Depending on your skills in the kitchen, a visit to local farmers markets might be a joyous trip into the world of fresh produce or a nightmarish trek into culinary hell. Take a deep breath. Theres no need for a visit to the market to be so stressful, especially when a few easy tips can make shopping and cooking a breeze.
Step 1: Take cash. Though more and more markets are accepting credit cards and SNAP benefits, cash is still king with local farmers. Be sure to grab some reusable shopping bags. Not only will you help out the environment by avoiding cheap plastic bags, but youll have plenty of room to keep gathering ingredients.
Step 2: Take a lap. When I go to a market, the first thing I do is walk around and check out all the stands, said chef Chris Becker. Becker has a long history of working with home cooks and professional chefs. Currently the corporate chef for 84 Hospitality Group (owners of Empire Slice House, Gor? Ramen + Izakaya and Revolución Taqueria & Cantina), Becker is also the founder and head pasta maker for Oklahoma City-based Della Terra Pasta. He also spent five years teaching young culinary professionals at Francis Tuttle Technology Center. Walking around the market is a good way to find out whats available and in-season.
Step 3: Take advice. Farmers want to make a sale, but they know the way to build a relationship is to steer consumers to the best produce they have. Youre not likely to go back to a grower who sent you home with mealy peaches or flavorless tomatoes. Ask what they recommend and what else theyre growing. Knowing whats coming next is a good way to prepare for the coming weeks.
Step 4: Let ingredients guide you. Becker said once youve had a look around and learned whats available, its time to let the ideas percolate. Would those vegetables go well in a stir-fry? Can the stems be used to make a stock? What works best raw, and what needs to cook? Doing this allows for ingredient-driven cooking; checking out all the items and letting them steer you towards a delicious meal, he said.
Step 5: Be flexible. Going in with a recipe in mind is fine, but the magic of farmers market cooking is finding the best fresh ingredients and making them work for you. There is a lot of room for alternatives, which is a big part of farmers market shopping, Becker said. A recipe focused on farm-fresh food is more of a suggested guideline, not an exact, unalterable thing.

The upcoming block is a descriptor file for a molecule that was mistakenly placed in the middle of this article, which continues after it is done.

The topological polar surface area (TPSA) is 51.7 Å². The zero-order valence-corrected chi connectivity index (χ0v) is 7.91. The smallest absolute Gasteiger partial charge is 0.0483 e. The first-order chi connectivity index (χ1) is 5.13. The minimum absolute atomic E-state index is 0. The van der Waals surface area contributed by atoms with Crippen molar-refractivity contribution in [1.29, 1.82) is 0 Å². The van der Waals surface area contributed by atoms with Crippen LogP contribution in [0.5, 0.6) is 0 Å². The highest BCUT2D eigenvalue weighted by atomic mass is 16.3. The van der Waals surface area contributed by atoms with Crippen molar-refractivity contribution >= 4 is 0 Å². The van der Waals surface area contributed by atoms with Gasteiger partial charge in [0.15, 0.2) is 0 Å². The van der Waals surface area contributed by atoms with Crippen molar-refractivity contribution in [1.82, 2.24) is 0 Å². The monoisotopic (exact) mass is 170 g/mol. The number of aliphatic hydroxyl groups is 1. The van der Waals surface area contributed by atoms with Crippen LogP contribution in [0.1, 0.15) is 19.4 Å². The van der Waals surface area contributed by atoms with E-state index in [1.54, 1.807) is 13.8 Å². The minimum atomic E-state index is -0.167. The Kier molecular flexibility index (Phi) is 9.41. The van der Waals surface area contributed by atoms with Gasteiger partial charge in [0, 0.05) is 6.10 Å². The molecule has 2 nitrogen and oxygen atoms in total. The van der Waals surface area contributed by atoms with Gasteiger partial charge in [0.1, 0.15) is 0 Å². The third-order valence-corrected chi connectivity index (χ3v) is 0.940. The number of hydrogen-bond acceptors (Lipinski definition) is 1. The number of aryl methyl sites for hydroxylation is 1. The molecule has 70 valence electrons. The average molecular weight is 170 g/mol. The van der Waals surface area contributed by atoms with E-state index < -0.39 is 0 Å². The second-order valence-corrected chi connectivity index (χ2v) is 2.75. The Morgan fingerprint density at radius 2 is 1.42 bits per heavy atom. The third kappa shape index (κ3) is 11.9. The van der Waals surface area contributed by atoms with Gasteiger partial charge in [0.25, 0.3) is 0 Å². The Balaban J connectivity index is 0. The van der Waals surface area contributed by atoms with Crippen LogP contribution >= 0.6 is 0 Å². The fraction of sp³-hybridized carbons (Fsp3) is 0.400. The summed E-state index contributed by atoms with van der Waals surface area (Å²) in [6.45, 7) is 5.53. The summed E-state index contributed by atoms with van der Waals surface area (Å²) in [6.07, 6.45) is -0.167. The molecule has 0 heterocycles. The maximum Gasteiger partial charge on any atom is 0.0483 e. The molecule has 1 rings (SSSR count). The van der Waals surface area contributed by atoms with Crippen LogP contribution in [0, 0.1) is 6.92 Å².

Becker contributed a pair of recipes.
Asparagus with Spring Red Onions and Mint (cooked)
1 bunch trimmed asparagus 1 bunch baby red onions split in half from pole to pole, exterior skin removed 1 bunch mint 1 tablespoon olive oil 1 teaspoon red wine vinegar Salt to taste Black pepper to taste
1. Bring a medium-size pot with water to a boil, and lightly salt the water. Boil the asparagus for 30 to 45 seconds.
2. Strain the asparagus and place it into an ice water bath immediately to cool. Separately, heat the grill to a medium or high heat.
3. Brush both the onion and asparagus with the least amount of olive oil possible and season with salt and pepper.
4. Set the ingredients onto the grill across the grates, cooking 1 to 2 minutes. Turn them over when sear marks develop, and cook for an additional minute.
5. Remove them from the heat and arrange them on a platter. Drizzle the remaining olive oil and red wine vinegar over the asparagus and onions. Tear the mint and sprinkle it on top.
Asparagus with Spring Red Onions and Mint (raw)
1. Using a sharp knife, slice the asparagus at an angle from top to bottom.
2. Slice the onions thin. The green should be tender too, so slice that as well.
3. Tear the mint into small pieces.
4. Add ingredients into a bowl along with the olive oil and red wine vinegar. Toss them together and add salt and pepper to taste.
If you want to prepare this to use later in the day, prepare all the ingredients and combine later. The asparagus and onions will be good for several hours if refrigerated.
Becker said to play around with the recipe and make it your own. Substitute lemon juice for the red wine vinegar or swap out asparagus for snap peas or English peas.
Print headline: Marketable skill; Chef Chris Becker shares tips on making the most of farmers markets.